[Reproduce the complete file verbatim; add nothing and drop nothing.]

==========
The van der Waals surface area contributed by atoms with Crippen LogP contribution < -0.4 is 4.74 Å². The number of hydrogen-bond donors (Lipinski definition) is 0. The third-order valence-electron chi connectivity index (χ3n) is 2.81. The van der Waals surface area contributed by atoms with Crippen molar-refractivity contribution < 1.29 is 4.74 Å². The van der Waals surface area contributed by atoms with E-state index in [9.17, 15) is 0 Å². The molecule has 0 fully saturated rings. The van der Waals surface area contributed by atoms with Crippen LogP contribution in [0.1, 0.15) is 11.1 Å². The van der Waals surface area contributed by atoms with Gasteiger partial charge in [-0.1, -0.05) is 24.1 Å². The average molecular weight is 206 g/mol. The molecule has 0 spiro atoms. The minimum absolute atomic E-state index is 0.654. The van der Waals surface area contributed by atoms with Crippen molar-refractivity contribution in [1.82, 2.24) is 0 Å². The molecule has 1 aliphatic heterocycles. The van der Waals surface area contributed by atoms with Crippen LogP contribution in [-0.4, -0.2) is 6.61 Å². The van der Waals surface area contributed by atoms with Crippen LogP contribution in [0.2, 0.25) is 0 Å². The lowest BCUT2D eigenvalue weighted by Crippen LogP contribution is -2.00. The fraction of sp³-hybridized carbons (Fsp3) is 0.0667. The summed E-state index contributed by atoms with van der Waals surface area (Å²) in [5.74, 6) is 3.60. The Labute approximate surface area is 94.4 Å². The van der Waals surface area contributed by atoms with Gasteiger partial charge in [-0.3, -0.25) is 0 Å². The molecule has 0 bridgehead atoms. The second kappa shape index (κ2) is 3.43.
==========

The van der Waals surface area contributed by atoms with Crippen LogP contribution < -0.4 is 4.74 Å². The number of hydrogen-bond donors (Lipinski definition) is 0. The third-order valence-electron chi connectivity index (χ3n) is 2.81. The van der Waals surface area contributed by atoms with Crippen molar-refractivity contribution < 1.29 is 4.74 Å². The van der Waals surface area contributed by atoms with E-state index in [9.17, 15) is 0 Å². The molecule has 0 fully saturated rings. The van der Waals surface area contributed by atoms with Crippen LogP contribution in [0.1, 0.15) is 11.1 Å². The van der Waals surface area contributed by atoms with Gasteiger partial charge in [-0.1, -0.05) is 24.1 Å². The average molecular weight is 206 g/mol. The molecule has 0 spiro atoms. The minimum absolute atomic E-state index is 0.654. The van der Waals surface area contributed by atoms with Crippen molar-refractivity contribution in [1.82, 2.24) is 0 Å². The molecule has 1 aliphatic heterocycles. The van der Waals surface area contributed by atoms with Crippen LogP contribution in [-0.4, -0.2) is 6.61 Å². The van der Waals surface area contributed by atoms with Crippen LogP contribution in [0.2, 0.25) is 0 Å². The lowest BCUT2D eigenvalue weighted by Crippen LogP contribution is -2.00. The fraction of sp³-hybridized carbons (Fsp3) is 0.0667. The summed E-state index contributed by atoms with van der Waals surface area (Å²) in [5.74, 6) is 3.60. The Labute approximate surface area is 94.4 Å². The van der Waals surface area contributed by atoms with Gasteiger partial charge in [-0.3, -0.25) is 0 Å². The molecule has 0 bridgehead atoms. The second kappa shape index (κ2) is 3.43.